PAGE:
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smoke
Smoke  (Level: 96.7 - Posts: 12009)
Sun, 31st May '09 10:53 AM

HAYDN

Today is the 200th anniversary of the death of the "Father of the Symphony." I just heard an very entertaining and informative profile of him on NPR (in the car on the way to pick up sausage croissandwiches and the Sunday paper). The story of the last movement of the Farewell Symphony was especially charming. I'd like to be more familiar with his music, and I know we have lots of folks here who are very knowledgeable about classical music. Any suggestions?

Haydn's Greatest Hits?


slicko
Slicko  (Level: 223.9 - Posts: 1609)
Sun, 31st May '09 11:27 AM

OK well of course Sploofer Haydn is our real expert - he's in Boston lecturing on Haydn this weekend.
But I do own nearly 300 CDs of Haydn's music so I guess I can speak on him too.
He only wrote 104 symphonies but the best place to start is any of the last 12 - particularly #94 The Surprise - probably his most famous symphony.
I was a trumpet player way back when and of course the Haydn Trumpet concerto is easily the most famous trumpet concerto ever written,
Other famous things are his String quartets - there are tons but I would say the most famous is Opus 76 number 3 "The Emperor" which features the Austrian national anthem in it.
Will defer to Haydn for more recommendations but here's at least a start.

smoke
Smoke  (Level: 96.7 - Posts: 12009)
Sun, 31st May '09 11:34 AM

Thanks so much, Gary!

What about the London Symphonies? They were mentioned in the piece. There are twelve of them, which is what prompted me to post, wondering where I should start. Of course wiki lists everything but that's not as helpful as the recommendations of fans.



slicko
Slicko  (Level: 223.9 - Posts: 1609)
Sun, 31st May '09 12:07 PM

The London Symphonies are any of the last twelve - numbers 93 through 104 - not a bad one in the batch - frequently sold as sets 93 to 98 and 99 to 104.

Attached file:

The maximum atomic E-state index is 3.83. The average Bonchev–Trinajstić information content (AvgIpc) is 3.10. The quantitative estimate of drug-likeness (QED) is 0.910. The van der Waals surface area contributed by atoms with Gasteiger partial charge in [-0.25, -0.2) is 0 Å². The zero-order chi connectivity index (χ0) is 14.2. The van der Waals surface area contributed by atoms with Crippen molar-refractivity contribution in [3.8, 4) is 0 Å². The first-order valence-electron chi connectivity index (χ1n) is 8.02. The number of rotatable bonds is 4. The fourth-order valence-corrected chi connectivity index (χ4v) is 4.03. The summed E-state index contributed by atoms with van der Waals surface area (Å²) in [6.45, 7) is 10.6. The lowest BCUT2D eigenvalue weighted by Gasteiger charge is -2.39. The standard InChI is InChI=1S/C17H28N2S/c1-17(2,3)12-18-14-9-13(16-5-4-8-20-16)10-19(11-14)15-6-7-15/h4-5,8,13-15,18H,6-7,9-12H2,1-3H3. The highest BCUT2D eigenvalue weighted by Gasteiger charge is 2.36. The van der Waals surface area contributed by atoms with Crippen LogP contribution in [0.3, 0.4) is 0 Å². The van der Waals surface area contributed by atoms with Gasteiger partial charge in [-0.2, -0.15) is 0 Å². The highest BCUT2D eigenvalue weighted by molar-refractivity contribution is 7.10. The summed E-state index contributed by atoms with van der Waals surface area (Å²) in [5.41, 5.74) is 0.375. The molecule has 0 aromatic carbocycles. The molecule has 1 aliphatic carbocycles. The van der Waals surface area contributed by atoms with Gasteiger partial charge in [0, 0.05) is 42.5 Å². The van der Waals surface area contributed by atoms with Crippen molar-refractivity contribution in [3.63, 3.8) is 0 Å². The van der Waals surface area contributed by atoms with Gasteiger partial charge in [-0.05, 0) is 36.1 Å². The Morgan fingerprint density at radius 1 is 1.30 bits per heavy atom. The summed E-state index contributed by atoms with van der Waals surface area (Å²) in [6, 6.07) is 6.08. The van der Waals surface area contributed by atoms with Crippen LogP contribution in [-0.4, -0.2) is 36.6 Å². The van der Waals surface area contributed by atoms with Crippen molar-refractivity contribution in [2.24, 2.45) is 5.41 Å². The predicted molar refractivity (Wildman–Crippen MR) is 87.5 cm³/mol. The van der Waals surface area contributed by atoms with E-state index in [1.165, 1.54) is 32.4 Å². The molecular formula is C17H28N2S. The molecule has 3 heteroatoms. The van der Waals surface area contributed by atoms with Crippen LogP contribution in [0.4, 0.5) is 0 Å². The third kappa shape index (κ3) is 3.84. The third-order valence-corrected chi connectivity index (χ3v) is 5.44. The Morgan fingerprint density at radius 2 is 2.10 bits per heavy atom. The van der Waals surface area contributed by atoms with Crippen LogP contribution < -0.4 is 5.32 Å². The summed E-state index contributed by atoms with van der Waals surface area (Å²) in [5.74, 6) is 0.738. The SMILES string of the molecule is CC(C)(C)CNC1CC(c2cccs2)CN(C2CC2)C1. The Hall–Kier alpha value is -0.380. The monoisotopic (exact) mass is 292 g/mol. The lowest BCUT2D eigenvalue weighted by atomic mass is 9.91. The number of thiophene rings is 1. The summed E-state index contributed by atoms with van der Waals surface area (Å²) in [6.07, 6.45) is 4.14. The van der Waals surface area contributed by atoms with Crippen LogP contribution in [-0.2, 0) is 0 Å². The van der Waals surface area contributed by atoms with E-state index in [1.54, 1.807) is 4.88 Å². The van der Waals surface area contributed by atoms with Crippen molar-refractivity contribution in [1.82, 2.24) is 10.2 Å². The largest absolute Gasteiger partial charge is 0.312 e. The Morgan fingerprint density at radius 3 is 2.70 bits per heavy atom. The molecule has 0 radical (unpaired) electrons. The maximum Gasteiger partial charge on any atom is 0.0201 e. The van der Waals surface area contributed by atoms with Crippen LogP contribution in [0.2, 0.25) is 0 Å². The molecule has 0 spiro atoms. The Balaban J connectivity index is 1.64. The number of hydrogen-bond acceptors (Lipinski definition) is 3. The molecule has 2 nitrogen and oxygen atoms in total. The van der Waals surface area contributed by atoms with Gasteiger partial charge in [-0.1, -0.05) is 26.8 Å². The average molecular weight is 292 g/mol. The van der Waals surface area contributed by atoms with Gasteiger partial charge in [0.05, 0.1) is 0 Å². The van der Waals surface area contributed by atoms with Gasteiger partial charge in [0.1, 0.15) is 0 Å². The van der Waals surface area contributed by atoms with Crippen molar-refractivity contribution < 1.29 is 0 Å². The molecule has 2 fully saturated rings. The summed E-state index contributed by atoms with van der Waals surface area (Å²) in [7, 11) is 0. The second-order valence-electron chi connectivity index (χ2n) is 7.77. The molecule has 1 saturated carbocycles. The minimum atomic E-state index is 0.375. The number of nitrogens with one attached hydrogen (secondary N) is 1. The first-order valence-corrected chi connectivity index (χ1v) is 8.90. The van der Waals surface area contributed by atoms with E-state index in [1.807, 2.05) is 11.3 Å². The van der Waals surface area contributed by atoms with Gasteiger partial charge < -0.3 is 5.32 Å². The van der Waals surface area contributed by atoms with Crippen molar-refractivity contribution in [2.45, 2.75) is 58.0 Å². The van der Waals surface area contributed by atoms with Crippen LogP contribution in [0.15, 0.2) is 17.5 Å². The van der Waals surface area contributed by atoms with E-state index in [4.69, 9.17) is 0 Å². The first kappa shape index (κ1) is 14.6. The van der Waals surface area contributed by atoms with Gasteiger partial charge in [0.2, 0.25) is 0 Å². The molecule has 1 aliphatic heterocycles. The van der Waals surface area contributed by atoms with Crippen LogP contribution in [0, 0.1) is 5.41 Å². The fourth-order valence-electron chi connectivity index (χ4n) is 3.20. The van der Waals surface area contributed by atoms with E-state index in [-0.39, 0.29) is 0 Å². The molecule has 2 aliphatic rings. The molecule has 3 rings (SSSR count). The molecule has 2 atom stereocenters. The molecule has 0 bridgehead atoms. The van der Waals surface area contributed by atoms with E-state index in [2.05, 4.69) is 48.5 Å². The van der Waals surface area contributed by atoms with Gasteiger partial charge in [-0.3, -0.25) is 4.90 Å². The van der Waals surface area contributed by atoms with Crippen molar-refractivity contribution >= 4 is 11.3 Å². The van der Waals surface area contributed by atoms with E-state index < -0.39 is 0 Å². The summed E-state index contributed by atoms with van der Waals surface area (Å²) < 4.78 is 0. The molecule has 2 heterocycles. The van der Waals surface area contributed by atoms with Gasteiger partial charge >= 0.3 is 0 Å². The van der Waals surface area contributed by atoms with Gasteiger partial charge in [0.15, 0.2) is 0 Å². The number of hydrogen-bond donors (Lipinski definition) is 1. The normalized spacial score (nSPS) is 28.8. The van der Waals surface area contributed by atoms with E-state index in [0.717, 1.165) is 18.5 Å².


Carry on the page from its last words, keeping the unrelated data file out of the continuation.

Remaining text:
garrybl
Garrybl  (Level: 280.2 - Posts: 6646)
Sun, 31st May '09 12:17 PM

Well I hope Haydn doesnt read this...but I'm not convinced that I would recommend Haydn to anyone except a music lover.

Different people get their enjoyment from different styles of music, and Haydn (for me) comes at the end of the 'form over substance' brigade. As you listen to Mozart you will find him advancing from music that is restricted by the hide-bounds rules of composing to something freeer and more imaginative. Beethoven destroyed the shackles and restraints and for me is the greatest....And he set the stage for the great music of the nineteenth century.

Those who like Haydn will find it the sort of thing they like. Not me.

Barry

fainodraino
Fainodraino  (Level: 113.1 - Posts: 240)
Tue, 2nd Jun '09 12:16 PM

Haydn wrote so much!!! I would definitely say that of the 104 symphonies, the last 12 are the best. But then again, once you've heard one Haydn symphony, you've kind of heard them all. I heard a quote once that Haydn was the only person who could write the same symphony 104 times.

Saying that, I do like his London symphonies, but in small doses. I can't listen to a bunch of Haydn in a row. Gets old for me. If I'm gonna listen to someone from that era, it's Mozart. He's the only Classical composer who still holds his own against all the greatness of the 19th century composers.

Sorry Haydn (the sploofuser)!


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